|Heard County, GA
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John W. Smith Hangs in Presence of 3,000 People.
Graffic Account of the Execution by a Special Reporter of the Free Press.
The Wretched Man Proclaims His Innocence to The Last, and Meets His Death with Remarkable Pluck.
Everybody, perhaps, is already familiar with the facts and incidents connected with the killing of Bonner Barker some two years ago,
by John W. Smith, in Heard county. A repetition of the details of this horrible tragedy, would be of no interest to the readers of this
paper at this time. That the crime was one almost unequalled by anything that has ever happened in western Georgia is apparent
from the evidence adduced on the trial.
The perpetrator of this outrageous murder was a man whom everybody feared and shunned, except such as courted his friendship.
No man that knew him well felt safe in his company, if he had imbibed to freely of whisky. His presence created alarm because his
name was a terror to the people. His enemies dreaded him. It is true that when a man's character once becomes of a desperate
nature, and the people see in him evils that are put into execution, deeds of violence are manufactured and exaggerated and placed
to his debit, and it may be so in regard to the subject of this article. If so, all false and manufactured deeds attributed to him should be
quelled and there circulation stopped, as the law has been vindicated, the price paid and the defendant not able to stand before the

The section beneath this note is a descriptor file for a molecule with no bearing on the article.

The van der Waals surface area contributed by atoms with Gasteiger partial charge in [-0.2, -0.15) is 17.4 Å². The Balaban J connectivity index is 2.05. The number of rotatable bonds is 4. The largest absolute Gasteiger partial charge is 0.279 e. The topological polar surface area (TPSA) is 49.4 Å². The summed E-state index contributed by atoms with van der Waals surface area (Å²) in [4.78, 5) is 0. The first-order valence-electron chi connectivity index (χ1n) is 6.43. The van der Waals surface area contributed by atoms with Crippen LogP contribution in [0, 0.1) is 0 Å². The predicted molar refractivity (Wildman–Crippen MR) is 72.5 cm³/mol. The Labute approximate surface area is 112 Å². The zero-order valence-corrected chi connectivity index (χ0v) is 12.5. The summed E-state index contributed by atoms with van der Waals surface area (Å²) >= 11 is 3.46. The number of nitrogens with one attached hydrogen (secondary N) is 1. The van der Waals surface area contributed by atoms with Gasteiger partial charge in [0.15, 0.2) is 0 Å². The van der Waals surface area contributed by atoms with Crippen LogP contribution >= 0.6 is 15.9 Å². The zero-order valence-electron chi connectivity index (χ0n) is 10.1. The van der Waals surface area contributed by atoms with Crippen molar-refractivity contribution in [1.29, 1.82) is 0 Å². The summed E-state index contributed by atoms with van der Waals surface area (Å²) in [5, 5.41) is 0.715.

accuser and contradict or deny them. Neither would it be beneficial to relate the crimes of Smith which are actually true. That he killed
Barker, everyone believes to be true; that he was executed by hanging for the commission of that crime three thousand people know.
On the 17th of June the respite which Gov. Gordon had granted him was at an end, and Franklin, the county seat of the county where
the murder was committed, was the place for the execution. The gallows was erected some half a mile north of town in a beautiful
grove on the banks of the Chattahoochee river, on the identical spot where in 1884 two negroes were hanged for a like offense.
It was made of 12 inch plank set upright like building a box, and 8x12 feet square and about 16 feet from the top of these planks and a
trap door built precisely in the center of this floor. A crosspiece or beam ran across from east to west about seven feet from the floor to
which was fastened one end of the rope. The rope was a large grass one and no one apprehended of its breaking.
At ten o'clock the Sheriff John Lipscombe together with one or two assistants went into the jail and adjusted the rope around the neck
of the unfortunate culprit. He was placed in a hack with four other gentlemen and occupied a seat beside the sheriff whose arm was
around his body all the way. Before the arrival of the doomed man upon the ground there had already congregated upward of 800
people, but the news of the approach of the hack was heralded by the rush of the crowd from town.
On they came through the woods, down the hill like a sweeping, mighty avalanche everyone eager to secure a place where they might
catch a glimpse of the unfortunate man. From the river, east for fifty yards where the gallows was erected it is perfectly level, when a
hill rises abruptly back for seventy yards making a complete amphitheatre, as if nature had purposely built it that everyone who so
desired could hear the doomed man talk, and look once more on their county's worst citizen.
Smith ascended the steps to the gallows with a firm step not showing the least concern - seeming almost indifferent as to what was to
follow. In the gallows besides the sheriff and four guard, were the physicians, ministers, and reporters of the press.
JAMES CRAVEN an uncle of John sat by his side and was the coolest, most composed man ever seen under the circumstances.